Affirming the Inherent Worth and Dignity for Every Person...
Sheridan Unitarian Universalist Talk
Transcendentalism: the Origin of the Spirituality Movement in America
Victor Ashear (10/21/07)
When we consider the origin of the spirituality movement in the U.S. what may first occur to us is the era of the late1960ís. That was a time when Baby-Boomers such as myself not only challenged the war in Vietnam but also societal institutions such as the traditional religions and the "military-industrial complex." Exploitation of the environment for the enhancement of corporate wealth and power aided by government was anathema to our generation and needed to be confronted. As you know, the movement expanded to include fighting for the civil rights of minorities and women. We Boomers didnít trust institutions of any kind including the religious. So the late 1960ís were also a time when people began to explore spirituality separately from organized religion and turned to eastern religions such as Hinduism, Buddhism and Taoism for guidance. Of course it was also a time when many "dropped acid" in search of God. Concurrently, there was a growing appreciation of wilderness as an alternative source of spiritual inspiration. What was unknown to many of us then, and perhaps to some of you now, is that most of these trends towards alternative spirituality, and advocacy for human rights are linked directly to the Transcendentalist movement of the middle nineteenth century. The most notable members of that movement were Ralph Waldo Emerson, Henry David Thoreau and Walt Whitman.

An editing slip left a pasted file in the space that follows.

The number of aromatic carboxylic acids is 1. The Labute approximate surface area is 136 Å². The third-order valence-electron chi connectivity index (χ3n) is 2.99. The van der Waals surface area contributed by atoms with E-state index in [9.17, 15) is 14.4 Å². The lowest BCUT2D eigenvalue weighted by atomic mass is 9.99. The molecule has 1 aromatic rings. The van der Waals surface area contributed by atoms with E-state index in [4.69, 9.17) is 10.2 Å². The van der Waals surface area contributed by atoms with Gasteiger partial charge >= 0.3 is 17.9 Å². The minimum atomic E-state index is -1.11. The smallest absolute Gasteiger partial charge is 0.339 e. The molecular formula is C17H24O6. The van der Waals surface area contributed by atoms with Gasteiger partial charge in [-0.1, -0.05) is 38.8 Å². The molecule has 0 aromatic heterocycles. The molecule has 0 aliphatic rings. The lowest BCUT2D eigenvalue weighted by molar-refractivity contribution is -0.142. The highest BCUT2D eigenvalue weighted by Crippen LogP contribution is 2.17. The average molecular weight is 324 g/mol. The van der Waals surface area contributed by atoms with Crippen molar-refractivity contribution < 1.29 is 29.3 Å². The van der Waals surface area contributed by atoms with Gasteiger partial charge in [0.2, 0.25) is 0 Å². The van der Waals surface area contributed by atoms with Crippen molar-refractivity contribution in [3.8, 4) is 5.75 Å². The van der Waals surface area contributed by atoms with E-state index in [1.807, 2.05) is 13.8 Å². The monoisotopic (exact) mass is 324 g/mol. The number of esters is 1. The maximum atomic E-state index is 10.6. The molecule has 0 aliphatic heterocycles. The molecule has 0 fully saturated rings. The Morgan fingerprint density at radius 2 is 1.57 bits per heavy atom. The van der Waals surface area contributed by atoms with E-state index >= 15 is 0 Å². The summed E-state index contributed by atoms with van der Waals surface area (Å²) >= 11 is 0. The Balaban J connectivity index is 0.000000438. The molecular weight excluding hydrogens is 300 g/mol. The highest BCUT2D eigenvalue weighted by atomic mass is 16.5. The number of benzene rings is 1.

I want to use this time together this morning to highlight the ideas, work and influence of the Transcendentalists and to illustrate that the principles of what we might call "healthy spirituality" were at the very center of their work. Last time Ron defined spirituality as "awareness of a meaningful connection to the sacred whole." He listed four dimensions to spirituality; namely, moral maturity, truth and meaning, peak experience and mystery. He also spoke of a "two stoke" process whereby encounter with the sacred leads to positive social action. These aspects are found in our UU principles and sources, and the Transcendentalist movement as well. I hope to illustrate that Transcendentalism grew out of Unitarianism of the early and middle ninetieth century and became the first non-religion based spirituality movement in America. Transcendentalism helped make possible the expressions of spirituality we find in the middle 19th century to the present. I want to acknowledge my source for much of this presentation, a "Great Courses" lecture series taught by Professor Ashton Nichols entitled "Emerson, Thoreau and the Transcendentalist Movement."
The Transcendentalist movement of the ninetieth century should not be confused with "Transcendental Meditation" a Hindu based practice popular in the 1960ís and 1970ís which so far as I am aware, bears no connection to the nineteenth century movement we will be discussing.
So what in fact is Transcendentalism? The eighteenth century philosopher Emanuel Kant introduced the term. Kant believed there is a spiritual realm that underpins the physical world we are accustomed to, a transcendent realm. In addition Kant believed human beings are born with an innate moral capacity that allows us know right from wrong intuitively. Transcendentalism of the nineteenth century as it evolved from Kant, emphasized the divine in nature, the value of people, the right and the ability of ordinary people to apprehend the sacred directly without the intercession of any organized religion, and the importance of intuition as the means to spiritual experience. Transcendentalism was offered to provide a better guide to living than pure empiricism or logical reasoning. It was also an alternative to Calvinism as I hope to show and as Ronn mentioned.